Outer Beauty

Yes, I agree that it is someone's inner beauty that will make them desirable in the long run, but this post isn't about that. I love a good personality, and won't deny that a good sense of humor and nimble mind is sexy, but this post is about my own personal struggle with outer beauty.


I have hit on this subject in various posts over the years, but I feel it's time to hit the struggle head on this time. I am not looking for pity or even sympathy, this is just my truth in so many words to help me heal.


For as long as I can remember I just wanted to be seen as sexy. I am a Latina, I am SUPPOSED to be sexy. That was the signal I was getting from my surroundings. I struggled to be seen as such every day since I was in 5th grade. Growing up with no Latina friends, I submitted to the standard of beauty that I did see. That meant from the age of 10 I started waxing my eyebrows and mustache. I wanted to shave my legs at 11 and I didn't understand why my body wasn't the same shape as any of my friends. So of course I started to think about diets.


It was around this time that I was a serious figure skater and was not only extremely active but had another standard of beauty I was holding myself to. This is when the real nightmare started. I was 12 when I became bulimic. This eating disorder ruled my life for over a decade. This is something that probably only my college roommate knows, as that is when I was serious about getting over it for the first time.


Yes, my eating disorder was sparked by a standard of beauty I was trying to reach while ironically or not so ironically not being healthy at all. The reality for me though is that my bulimia was about so much more. When I purged, it was as if all the emotions, opinions, things that were bothering me were released. I hadn't learned how to express myself in a healthy and authentic way and used eating and purging as a way to cope with life.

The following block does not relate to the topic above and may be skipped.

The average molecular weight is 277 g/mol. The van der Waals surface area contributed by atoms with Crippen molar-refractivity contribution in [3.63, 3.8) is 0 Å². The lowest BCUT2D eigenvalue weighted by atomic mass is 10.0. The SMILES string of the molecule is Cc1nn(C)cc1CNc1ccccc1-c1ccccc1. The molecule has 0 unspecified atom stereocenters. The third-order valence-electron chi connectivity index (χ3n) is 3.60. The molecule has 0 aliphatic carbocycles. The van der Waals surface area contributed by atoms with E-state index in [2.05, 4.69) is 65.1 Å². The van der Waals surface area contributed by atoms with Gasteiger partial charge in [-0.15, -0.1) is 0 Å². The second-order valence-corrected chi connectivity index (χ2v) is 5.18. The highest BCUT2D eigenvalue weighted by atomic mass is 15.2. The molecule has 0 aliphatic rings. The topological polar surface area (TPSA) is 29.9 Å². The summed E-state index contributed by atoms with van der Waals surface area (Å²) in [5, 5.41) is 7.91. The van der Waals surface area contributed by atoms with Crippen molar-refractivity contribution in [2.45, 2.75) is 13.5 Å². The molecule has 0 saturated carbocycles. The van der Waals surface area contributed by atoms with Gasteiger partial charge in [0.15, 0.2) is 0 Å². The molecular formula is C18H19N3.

After college I had long periods of where I would not revert to the disorder. This gave me the illusion I was completely over it. Then, when I turned 25 I found myself at nearly 200 pounds. I could not see myself as beautiful at all. I hated my big boobs, I had no butt. I had rolls for days. I never put on makeup and just let myself GOOOO. Then I finally had enough.


I was not this woman I had let myself become. I love being active, I enjoy glam and makeup. But I just got lost. I couldn't find my outer beauty even if it had a homing beacon. So, I went to therapy, did yoga, and became vegetarian. Slowly, I was finding outer beauty again.


By the time I was discovering myself again, beauty standards from my youth began to change. I spent a bunch of money on laser hair removal, getting my nails done, and on various makeup and skin care regimens. Society had started to say thick is beautiful. But, I am not thick. I don't have the typical curves of a Latina. I have a more athletic build with no real waist. Yes, I have some boobs and butt now, but I still struggle with being seen as sexy.


It was only about two years ago when I gave myself permission to just let go of what society calls beautiful in order to see my own beauty. I love the fact that I can color my hair any color and it looks somewhat natural. I love that my looks give me an ethnically ambiguous look that allow me to travel comfortably alone. I love that my eyes are big and brown and that I have natural lashes. I love that my arms are defined and muscular and are able to carry my own weight. I love the tattoos I have marked my body with to highlight not only parts of my body I love but activities and life experiences that I want to be part of my outer beauty. Slowly and steadily I am falling in love with my own outer beauty. Because the truth is, no matter what shape I have been, people have loved me, men have loved me. My reality is, now I LOVE ME. And I can only hope that you find the love in your own outer beauty that I have.


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